The Finance Minister can go to hell with his Amnesty.That is crap!!. Sir,you need to resign in your desperate attempts that include trying to cross the oceans and still from hard working Diasporeans.The American system will never allow you.We need totally new leadership come General Elections in 2012.That’s why the USA is confident in labelling Mwau a “drug dealer”,case closed.

  3. I agree with the Diasporians feeling spiked by the tax amnesty especially now that the debate in Kenya is on MPs fighting hard not to pay taxes over their million-shilling plus earnings for doing virtually nothing in Parliament. I know this is a sensitive subject but the tax rebates in exchange for voting in a particular predilection in Parliament makes our Kenyan MPs self-confessed serial development killers and guns for hire to thwart the aspirations of Kenyans, otherwise, why would anybody bribe them to do what the voters have mandated them to do? The many Kenyans living in the Diaspora are the brain drain that had to leave because of the untenable political and economic decline in the country. That they have, of their own accord, sought to recreate their lives in foreign lands, and some succeeded in the efforts, through hard work, should not now attract the sights of those intending to get more taxation in order to afford the high-flier lives for Parliamentarians, many known for nothing but living like casanovas.
    Our new constitutional order in Kenya is calling for increased accountability and transparency and perhaps it is time Kenyans started auditing the substance of the contributions of their MPs in Parliament as many are earning for merely making appearances in the august house.
    But that aside, there is need for Kenyans in the diaspora to make inroads to make the new constitutional order a reality. For starters, there are credible leaders out there who should now return to make a positive contribution towards making this country as functional as some of the cities in developed countries that some of us as Kenyans can only look at and wonder.
    A fellow Kenyan travelling with me to Karlsruhe in Germany went “wow” virtually throughout our recent tour at the modern technology in tram transport, connections between cities and cross border train connections, cleanliness and environmental sanity, mineral water in the taps! among other enviable developments.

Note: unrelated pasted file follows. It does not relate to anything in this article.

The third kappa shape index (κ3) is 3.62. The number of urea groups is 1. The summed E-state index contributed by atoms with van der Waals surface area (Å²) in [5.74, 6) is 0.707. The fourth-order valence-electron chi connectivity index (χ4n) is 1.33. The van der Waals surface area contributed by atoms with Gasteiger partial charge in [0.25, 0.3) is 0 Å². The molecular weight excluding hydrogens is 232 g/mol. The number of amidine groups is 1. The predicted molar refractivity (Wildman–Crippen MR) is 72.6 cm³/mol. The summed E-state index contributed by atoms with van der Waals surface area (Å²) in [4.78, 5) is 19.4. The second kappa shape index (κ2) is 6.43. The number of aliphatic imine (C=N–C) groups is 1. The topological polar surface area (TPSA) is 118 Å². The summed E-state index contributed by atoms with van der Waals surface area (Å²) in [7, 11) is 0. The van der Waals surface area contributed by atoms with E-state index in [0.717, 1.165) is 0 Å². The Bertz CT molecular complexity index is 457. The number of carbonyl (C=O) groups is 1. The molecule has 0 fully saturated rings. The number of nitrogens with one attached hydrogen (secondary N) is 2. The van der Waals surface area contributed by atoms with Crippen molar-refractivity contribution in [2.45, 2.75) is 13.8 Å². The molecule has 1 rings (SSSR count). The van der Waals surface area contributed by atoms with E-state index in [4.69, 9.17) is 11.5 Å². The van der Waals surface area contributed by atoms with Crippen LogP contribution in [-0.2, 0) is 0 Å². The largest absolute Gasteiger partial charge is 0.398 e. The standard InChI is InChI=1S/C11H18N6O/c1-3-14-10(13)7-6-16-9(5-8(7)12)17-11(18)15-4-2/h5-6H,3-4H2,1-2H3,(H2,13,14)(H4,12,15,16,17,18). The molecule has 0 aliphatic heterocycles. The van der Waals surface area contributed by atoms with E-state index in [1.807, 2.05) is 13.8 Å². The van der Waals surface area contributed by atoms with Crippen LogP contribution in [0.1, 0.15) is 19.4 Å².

Kenya has started on the right footing with the reform of the road infrastructure in Kenya and this is doing miracles to development. The Diaspora could do well to come in and contribute to the advancement of all these economic activities, as well as investing in the grounds that are now opening up with the construction of new routes and roads. The newspapers this July 12, 2010 day speak of the forthcoming commuter train service to Athi River and Machakos, which promises the first leg towards realizing the fast trains and city electric tram system that is as ordinary as salt in European cities. We need you in the diaspora to come up with these ideas that will make Kenya what we can only go to see in Europe and America and it does have to take 100 years as my “wow” friend thought, and that was because of the feeling that our economy cannot be directed in that way by the corrupt politicians thinking of their bellies only. You in the diaspora and us in Kenya can make the change needed to spark development in a faster lane through the new constitution. Do not just stay out there and feel comfortable in foreign lands when your motherland is pleading for your engagement to change in tandem with the reforms we fought for with sweat and blood. The circumstances that may have compelled many of those in the diaspora to leave Kenya helter skelter may not all have changed, but there is certainly a new direction for this beautiful country. The exposure and experience you have garnered from living and working in the developed countries gives you the right impetus to come and make the Kenyan society adopt a running speed in development. We need not re-invent the wheel, but there is certainly need for the wheels to be fitted into the right kind of vehicles one that understands the Kenyan terrain. You may be that African-tested cog and your motherland is waiting for you. Invest in your motherland now and take pride in leaving a legacy of a better country than the one from which many of you ran away from. Let us make this change together and, at least leave our future generations in safe hands. A good friend of mine, Senator Daschle of the National Democratic Institute once told me, “Our youth are a message to a future that we will not see. What message will we send?” Let us invest in this youth with a message of hope, faith, perseverance and hard work. We cannot afford to give up and we cannot rest on our laurels because of the temperate climates of the West. Home is is always the best. Ask me. Laban G. Gitau – 254 723 705 179 – cinnamongreen58@gmail.com